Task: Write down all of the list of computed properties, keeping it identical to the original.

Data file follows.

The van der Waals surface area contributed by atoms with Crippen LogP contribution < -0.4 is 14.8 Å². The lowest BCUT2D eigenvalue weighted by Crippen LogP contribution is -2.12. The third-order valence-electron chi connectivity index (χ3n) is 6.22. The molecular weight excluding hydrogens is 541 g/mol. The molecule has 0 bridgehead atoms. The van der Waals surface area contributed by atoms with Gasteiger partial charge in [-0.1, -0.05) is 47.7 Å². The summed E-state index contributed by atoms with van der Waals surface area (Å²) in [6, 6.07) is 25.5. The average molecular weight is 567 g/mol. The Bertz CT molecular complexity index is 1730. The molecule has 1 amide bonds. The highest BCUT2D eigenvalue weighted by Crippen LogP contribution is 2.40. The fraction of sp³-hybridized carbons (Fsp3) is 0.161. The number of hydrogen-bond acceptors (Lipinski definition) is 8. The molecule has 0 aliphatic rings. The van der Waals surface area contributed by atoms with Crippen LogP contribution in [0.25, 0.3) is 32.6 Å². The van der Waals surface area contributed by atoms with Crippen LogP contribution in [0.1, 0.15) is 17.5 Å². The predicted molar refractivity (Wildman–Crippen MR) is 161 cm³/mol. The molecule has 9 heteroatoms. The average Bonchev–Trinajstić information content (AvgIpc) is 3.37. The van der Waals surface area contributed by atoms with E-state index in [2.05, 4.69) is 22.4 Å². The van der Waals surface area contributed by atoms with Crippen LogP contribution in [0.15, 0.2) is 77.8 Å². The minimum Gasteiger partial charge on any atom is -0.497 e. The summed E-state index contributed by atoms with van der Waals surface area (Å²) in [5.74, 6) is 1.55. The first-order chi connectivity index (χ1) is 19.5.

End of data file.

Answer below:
The van der Waals surface area contributed by atoms with Crippen LogP contribution < -0.4 is 14.8 Å². The lowest BCUT2D eigenvalue weighted by Crippen LogP contribution is -2.12. The third-order valence-electron chi connectivity index (χ3n) is 6.22. The molecular weight excluding hydrogens is 541 g/mol. The molecule has 0 bridgehead atoms. The van der Waals surface area contributed by atoms with Gasteiger partial charge in [-0.1, -0.05) is 47.7 Å². The summed E-state index contributed by atoms with van der Waals surface area (Å²) in [6, 6.07) is 25.5. The average molecular weight is 567 g/mol. The Bertz CT molecular complexity index is 1730. The molecule has 1 amide bonds. The highest BCUT2D eigenvalue weighted by Crippen LogP contribution is 2.40. The fraction of sp³-hybridized carbons (Fsp3) is 0.161. The number of hydrogen-bond acceptors (Lipinski definition) is 8. The molecule has 0 aliphatic rings. The van der Waals surface area contributed by atoms with Crippen LogP contribution in [0.25, 0.3) is 32.6 Å². The van der Waals surface area contributed by atoms with Crippen LogP contribution in [0.1, 0.15) is 17.5 Å². The predicted molar refractivity (Wildman–Crippen MR) is 161 cm³/mol. The molecule has 9 heteroatoms. The average Bonchev–Trinajstić information content (AvgIpc) is 3.37. The van der Waals surface area contributed by atoms with E-state index in [2.05, 4.69) is 22.4 Å². The van der Waals surface area contributed by atoms with Crippen LogP contribution in [0.15, 0.2) is 77.8 Å². The minimum Gasteiger partial charge on any atom is -0.497 e. The summed E-state index contributed by atoms with van der Waals surface area (Å²) in [5.74, 6) is 1.55. The first-order chi connectivity index (χ1) is 19.5.